Trivial Pursuit was a favorite game…
Especially back in the mid-80’s when it showed up right before Christmas. It kept selling out. But one store promised me the hope that a shipment may come in right before the holidays. So, I put my name on a “call list”…and sure enough, it showed up a few days before and I payed a whopping $45.00! Or was it $100.00… Not sure. It was on the black market for several hundred!
It was the Genus (beginning) edition and as we opened it, an excitement was felt for a new game. A challenge. Something totally different than other games we were used to. We immediately played it for hours and I realized mom and dad knew a lot more than I did!
But after I got the hang of it, it seemed that I was seldom on the losing side. We would pit the men against the women, couples against couple, or just one against the other. A friend of mine became very good at the game, but we later found that he carried the cards around with him and studied them throughout the day. Not that he cheated, or anything, But he was simply learning the Headlines!
The one thing I learned about the game, we all have salient facts of things we did not know we knew! Or, we were capable of surmising a possible answer. At the very least we could all say, “I don’t know!”
The other thing I learned was that the things I knew something about were mostly the headlines, and not so much the details. I realize this is probably true about many of us. We have Googled something, read a few headlines or paragraphs, and now we all know all there is to know about some subject!
That’s headline news. Not the details or back story.
Through the years I have read with much variety. Fiction. History. Biographies. Religion. Even varied science studies. I have subscribed to magazines and journals from photography to astronomy, science to mechanics. Since the internet has become popular, I read broader and deeper than ever before. Journals, leadership, apologetics, poetry… The list is endless.
As a kid we were blessed to be around readers. Our house had a full set of knowledge books that we referenced often enough that they became our friends. Mom subscribed to Readers Digest Condensed Books and I can tell you I read a lot of stories by a lot of authors. I cannot remember their names, but I thoroughly enjoyed the opportunity of learning.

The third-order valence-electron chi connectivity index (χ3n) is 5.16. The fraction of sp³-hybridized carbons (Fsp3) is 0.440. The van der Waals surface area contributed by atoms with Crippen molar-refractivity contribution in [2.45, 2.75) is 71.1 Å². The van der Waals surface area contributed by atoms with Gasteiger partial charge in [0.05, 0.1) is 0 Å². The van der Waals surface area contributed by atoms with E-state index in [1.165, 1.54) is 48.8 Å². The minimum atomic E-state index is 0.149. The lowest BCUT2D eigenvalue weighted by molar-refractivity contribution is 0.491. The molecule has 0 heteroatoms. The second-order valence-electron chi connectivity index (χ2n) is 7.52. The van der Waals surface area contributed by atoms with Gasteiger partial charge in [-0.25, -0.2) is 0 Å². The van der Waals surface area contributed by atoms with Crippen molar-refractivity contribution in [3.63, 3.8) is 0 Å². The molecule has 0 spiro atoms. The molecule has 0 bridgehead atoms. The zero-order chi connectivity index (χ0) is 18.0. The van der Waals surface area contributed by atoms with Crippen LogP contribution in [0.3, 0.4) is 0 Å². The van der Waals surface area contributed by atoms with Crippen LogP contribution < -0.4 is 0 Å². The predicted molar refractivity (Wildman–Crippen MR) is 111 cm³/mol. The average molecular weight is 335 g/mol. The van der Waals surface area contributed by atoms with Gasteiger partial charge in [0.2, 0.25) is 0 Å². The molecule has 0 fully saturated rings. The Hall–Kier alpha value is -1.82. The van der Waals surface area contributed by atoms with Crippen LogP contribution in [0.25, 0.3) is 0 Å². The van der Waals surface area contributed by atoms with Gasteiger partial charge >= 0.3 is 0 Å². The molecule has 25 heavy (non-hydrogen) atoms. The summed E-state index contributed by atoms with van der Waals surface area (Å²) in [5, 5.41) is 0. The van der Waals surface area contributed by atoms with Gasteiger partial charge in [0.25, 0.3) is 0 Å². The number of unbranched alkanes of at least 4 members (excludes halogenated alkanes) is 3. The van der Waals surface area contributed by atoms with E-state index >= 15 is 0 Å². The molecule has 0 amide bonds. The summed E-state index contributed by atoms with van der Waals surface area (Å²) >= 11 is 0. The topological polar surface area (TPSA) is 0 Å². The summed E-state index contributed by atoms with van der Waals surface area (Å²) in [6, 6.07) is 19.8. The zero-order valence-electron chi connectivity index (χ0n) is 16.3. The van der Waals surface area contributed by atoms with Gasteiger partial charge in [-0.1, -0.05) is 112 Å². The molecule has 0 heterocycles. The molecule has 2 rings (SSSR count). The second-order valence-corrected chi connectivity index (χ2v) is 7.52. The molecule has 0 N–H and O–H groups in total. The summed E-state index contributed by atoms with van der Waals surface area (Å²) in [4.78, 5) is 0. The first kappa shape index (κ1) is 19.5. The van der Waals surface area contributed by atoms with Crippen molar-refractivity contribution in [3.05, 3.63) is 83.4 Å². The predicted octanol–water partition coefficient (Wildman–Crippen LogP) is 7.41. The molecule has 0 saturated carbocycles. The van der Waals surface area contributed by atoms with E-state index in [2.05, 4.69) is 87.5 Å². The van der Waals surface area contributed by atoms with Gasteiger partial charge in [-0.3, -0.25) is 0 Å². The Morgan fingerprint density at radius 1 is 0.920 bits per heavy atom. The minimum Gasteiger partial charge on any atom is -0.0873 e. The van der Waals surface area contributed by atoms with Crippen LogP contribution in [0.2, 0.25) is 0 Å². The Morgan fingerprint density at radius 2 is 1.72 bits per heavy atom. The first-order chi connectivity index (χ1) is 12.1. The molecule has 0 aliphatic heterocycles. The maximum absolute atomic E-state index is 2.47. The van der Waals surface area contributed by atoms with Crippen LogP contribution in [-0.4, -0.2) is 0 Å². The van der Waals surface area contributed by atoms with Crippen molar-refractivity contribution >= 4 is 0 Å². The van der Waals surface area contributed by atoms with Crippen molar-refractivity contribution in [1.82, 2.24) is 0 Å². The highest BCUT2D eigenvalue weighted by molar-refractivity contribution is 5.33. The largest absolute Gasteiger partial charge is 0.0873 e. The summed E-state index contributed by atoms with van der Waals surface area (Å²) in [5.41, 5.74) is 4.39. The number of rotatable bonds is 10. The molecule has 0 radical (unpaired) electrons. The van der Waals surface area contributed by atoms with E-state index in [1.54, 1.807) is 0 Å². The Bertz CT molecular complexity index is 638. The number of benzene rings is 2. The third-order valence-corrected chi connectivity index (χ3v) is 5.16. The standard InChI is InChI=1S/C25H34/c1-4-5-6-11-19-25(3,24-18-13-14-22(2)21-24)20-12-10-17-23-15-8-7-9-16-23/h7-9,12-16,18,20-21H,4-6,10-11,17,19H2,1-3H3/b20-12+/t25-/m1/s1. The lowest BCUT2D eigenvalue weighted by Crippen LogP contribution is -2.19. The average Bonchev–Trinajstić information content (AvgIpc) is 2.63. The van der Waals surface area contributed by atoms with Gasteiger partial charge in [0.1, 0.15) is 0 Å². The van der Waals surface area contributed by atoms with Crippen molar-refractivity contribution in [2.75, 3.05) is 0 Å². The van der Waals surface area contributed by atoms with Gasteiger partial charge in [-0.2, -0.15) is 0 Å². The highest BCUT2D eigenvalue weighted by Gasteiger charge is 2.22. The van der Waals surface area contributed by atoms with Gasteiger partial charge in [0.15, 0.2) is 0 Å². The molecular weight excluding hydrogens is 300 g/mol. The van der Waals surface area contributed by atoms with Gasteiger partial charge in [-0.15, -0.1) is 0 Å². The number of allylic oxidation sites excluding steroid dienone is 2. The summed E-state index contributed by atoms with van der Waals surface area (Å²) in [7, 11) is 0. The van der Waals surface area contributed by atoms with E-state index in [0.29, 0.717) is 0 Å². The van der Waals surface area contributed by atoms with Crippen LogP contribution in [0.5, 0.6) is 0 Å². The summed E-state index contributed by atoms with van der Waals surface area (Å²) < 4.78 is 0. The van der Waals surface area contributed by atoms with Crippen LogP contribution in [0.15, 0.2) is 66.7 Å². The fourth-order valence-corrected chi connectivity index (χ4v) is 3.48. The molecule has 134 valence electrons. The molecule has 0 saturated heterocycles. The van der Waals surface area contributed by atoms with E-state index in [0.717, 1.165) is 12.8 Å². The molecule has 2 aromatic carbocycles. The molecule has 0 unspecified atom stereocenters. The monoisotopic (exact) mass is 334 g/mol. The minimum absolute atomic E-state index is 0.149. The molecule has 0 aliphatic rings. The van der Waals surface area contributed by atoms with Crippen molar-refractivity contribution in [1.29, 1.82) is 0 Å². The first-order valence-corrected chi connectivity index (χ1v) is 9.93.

Why are we happy with only the headlines when there is so much amazing detail out there?
For the most part, it seems, we follow headlines and let them tell us the story instead of looking for the details that give us the breadth and width of a story, or facts.
But then, the opposite part of reading and appearing to know a lot is how to distinguish between opposing facts in order to determine the truth. It’s like hearing a debate and being filled with enough knowledge and wisdom to discern between what is right…and what is wrong.
This is why leaders must be readers! Read deep, and broad. Glean as much information as possible. Then use it wisely to be the God called leader you were meant to be! Whether to a large following, or simply to your family. Never be happy with only a headline knowledge… Know the full story!
Solomon was chosen by God to replace David, his father, as King. Solomon must have been an intelligent and wise person to start with, but the time came for him to occupy that important position. God offered him the opportunity to ask for anything.
What would you ask for?
Solomon said that this would be a difficult job with such a numerous array of people, and though he was young, he could only ask for one thing.
Therefore give to Your servant an understanding heart to judge Your people, that I may discern between good and evil. For who is able to judge this great people of Yours?” (1 Kings 3:9 NKJV)
God told him that he would have a wise and understanding heart and there was none like him before, or will ever be like him again. Solomon proved his wisdom over and again. His natural ability was enhanced by a Godly blessing. But we do not find Solomon being a “headline” type of individual. He was a digger of knowledge.
The proverbs of Solomon the son of David, king of Israel:
To know wisdom and instruction,
To perceive the words of understanding,
To receive the instruction of wisdom, Justice, judgment, and equity;
To give prudence to the simple,
To the young man knowledge and discretion—
A wise man will hear and increase learning,
And a man of understanding will attain wise counsel,
To understand a proverb and an enigma,
The words of the wise and their riddles.
The fear of the LORD is the beginning of knowledge,
But fools despise wisdom and instruction.
(Proverbs 1:1-7 NKJV)
Maybe this is a lesson we should all learn again. And again. Never short circuit yourself by not adding a deeper understanding of the facts around you. Dig deeper for understanding instead of simply being satisfied with a headline view of the world.